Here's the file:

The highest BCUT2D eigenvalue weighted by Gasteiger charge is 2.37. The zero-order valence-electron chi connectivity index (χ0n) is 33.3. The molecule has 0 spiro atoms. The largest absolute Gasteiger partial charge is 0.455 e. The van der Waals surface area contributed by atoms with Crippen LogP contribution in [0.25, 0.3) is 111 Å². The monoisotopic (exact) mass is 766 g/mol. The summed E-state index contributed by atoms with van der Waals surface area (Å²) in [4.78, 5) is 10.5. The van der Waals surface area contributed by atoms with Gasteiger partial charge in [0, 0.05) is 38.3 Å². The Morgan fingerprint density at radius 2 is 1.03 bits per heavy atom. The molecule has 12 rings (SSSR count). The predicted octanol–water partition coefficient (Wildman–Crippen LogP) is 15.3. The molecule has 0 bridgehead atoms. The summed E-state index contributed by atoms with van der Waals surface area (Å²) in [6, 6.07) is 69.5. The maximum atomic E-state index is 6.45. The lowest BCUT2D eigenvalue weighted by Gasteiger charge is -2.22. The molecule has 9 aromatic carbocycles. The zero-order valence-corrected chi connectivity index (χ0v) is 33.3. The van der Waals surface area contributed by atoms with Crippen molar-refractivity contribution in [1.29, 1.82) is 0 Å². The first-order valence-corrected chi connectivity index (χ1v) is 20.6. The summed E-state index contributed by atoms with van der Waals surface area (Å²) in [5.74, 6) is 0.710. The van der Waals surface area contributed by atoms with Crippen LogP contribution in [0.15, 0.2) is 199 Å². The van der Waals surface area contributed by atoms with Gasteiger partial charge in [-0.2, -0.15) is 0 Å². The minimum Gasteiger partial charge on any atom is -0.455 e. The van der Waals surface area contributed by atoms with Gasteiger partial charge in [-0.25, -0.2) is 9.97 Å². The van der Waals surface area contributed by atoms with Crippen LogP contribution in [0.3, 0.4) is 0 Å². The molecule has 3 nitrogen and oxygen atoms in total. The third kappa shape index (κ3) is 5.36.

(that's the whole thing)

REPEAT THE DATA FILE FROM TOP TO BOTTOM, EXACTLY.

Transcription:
The highest BCUT2D eigenvalue weighted by Gasteiger charge is 2.37. The zero-order valence-electron chi connectivity index (χ0n) is 33.3. The molecule has 0 spiro atoms. The largest absolute Gasteiger partial charge is 0.455 e. The van der Waals surface area contributed by atoms with Crippen LogP contribution in [0.25, 0.3) is 111 Å². The monoisotopic (exact) mass is 766 g/mol. The summed E-state index contributed by atoms with van der Waals surface area (Å²) in [4.78, 5) is 10.5. The van der Waals surface area contributed by atoms with Gasteiger partial charge in [0, 0.05) is 38.3 Å². The Morgan fingerprint density at radius 2 is 1.03 bits per heavy atom. The molecule has 12 rings (SSSR count). The predicted octanol–water partition coefficient (Wildman–Crippen LogP) is 15.3. The molecule has 0 bridgehead atoms. The summed E-state index contributed by atoms with van der Waals surface area (Å²) in [6, 6.07) is 69.5. The maximum atomic E-state index is 6.45. The lowest BCUT2D eigenvalue weighted by Gasteiger charge is -2.22. The molecule has 9 aromatic carbocycles. The zero-order valence-corrected chi connectivity index (χ0v) is 33.3. The van der Waals surface area contributed by atoms with Crippen molar-refractivity contribution in [1.29, 1.82) is 0 Å². The first-order valence-corrected chi connectivity index (χ1v) is 20.6. The summed E-state index contributed by atoms with van der Waals surface area (Å²) in [5.74, 6) is 0.710. The van der Waals surface area contributed by atoms with Crippen LogP contribution in [0.15, 0.2) is 199 Å². The van der Waals surface area contributed by atoms with Gasteiger partial charge in [-0.2, -0.15) is 0 Å². The minimum Gasteiger partial charge on any atom is -0.455 e. The van der Waals surface area contributed by atoms with Gasteiger partial charge in [-0.25, -0.2) is 9.97 Å². The van der Waals surface area contributed by atoms with Crippen LogP contribution in [0.3, 0.4) is 0 Å². The molecule has 3 nitrogen and oxygen atoms in total. The third kappa shape index (κ3) is 5.36.